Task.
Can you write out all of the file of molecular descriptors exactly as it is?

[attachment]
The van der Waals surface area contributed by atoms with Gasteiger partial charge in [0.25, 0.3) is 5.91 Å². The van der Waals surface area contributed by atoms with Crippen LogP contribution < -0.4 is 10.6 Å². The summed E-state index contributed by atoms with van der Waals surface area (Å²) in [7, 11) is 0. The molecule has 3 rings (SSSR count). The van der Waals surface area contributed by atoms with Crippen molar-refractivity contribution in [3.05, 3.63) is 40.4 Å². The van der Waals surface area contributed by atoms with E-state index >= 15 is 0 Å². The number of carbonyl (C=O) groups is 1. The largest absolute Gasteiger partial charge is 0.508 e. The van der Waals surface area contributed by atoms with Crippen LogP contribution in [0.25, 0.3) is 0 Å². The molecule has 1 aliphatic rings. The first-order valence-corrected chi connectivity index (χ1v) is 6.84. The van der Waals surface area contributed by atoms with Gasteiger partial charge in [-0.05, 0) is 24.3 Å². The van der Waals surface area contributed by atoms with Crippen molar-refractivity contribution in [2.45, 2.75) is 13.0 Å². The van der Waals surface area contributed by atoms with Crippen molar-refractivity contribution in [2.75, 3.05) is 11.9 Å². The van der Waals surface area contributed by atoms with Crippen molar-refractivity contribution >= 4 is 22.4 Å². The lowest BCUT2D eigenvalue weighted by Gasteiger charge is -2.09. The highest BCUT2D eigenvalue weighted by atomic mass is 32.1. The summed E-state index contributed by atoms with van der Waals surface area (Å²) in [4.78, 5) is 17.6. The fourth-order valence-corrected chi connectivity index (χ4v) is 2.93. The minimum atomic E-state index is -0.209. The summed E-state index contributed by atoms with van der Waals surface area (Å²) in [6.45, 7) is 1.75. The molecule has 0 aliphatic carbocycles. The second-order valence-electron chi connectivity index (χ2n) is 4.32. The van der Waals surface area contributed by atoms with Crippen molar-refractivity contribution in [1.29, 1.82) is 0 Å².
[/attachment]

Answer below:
The van der Waals surface area contributed by atoms with Gasteiger partial charge in [0.25, 0.3) is 5.91 Å². The van der Waals surface area contributed by atoms with Crippen LogP contribution < -0.4 is 10.6 Å². The summed E-state index contributed by atoms with van der Waals surface area (Å²) in [7, 11) is 0. The molecule has 3 rings (SSSR count). The van der Waals surface area contributed by atoms with Crippen molar-refractivity contribution in [3.05, 3.63) is 40.4 Å². The van der Waals surface area contributed by atoms with E-state index >= 15 is 0 Å². The number of carbonyl (C=O) groups is 1. The largest absolute Gasteiger partial charge is 0.508 e. The van der Waals surface area contributed by atoms with Crippen LogP contribution in [0.25, 0.3) is 0 Å². The molecule has 1 aliphatic rings. The first-order valence-corrected chi connectivity index (χ1v) is 6.84. The van der Waals surface area contributed by atoms with Gasteiger partial charge in [-0.05, 0) is 24.3 Å². The van der Waals surface area contributed by atoms with Crippen molar-refractivity contribution in [2.45, 2.75) is 13.0 Å². The van der Waals surface area contributed by atoms with Crippen molar-refractivity contribution in [2.75, 3.05) is 11.9 Å². The van der Waals surface area contributed by atoms with Crippen molar-refractivity contribution >= 4 is 22.4 Å². The lowest BCUT2D eigenvalue weighted by Gasteiger charge is -2.09. The highest BCUT2D eigenvalue weighted by atomic mass is 32.1. The summed E-state index contributed by atoms with van der Waals surface area (Å²) in [4.78, 5) is 17.6. The fourth-order valence-corrected chi connectivity index (χ4v) is 2.93. The minimum atomic E-state index is -0.209. The summed E-state index contributed by atoms with van der Waals surface area (Å²) in [6.45, 7) is 1.75. The molecule has 0 aliphatic carbocycles. The second-order valence-electron chi connectivity index (χ2n) is 4.32. The van der Waals surface area contributed by atoms with Crippen molar-refractivity contribution in [1.29, 1.82) is 0 Å².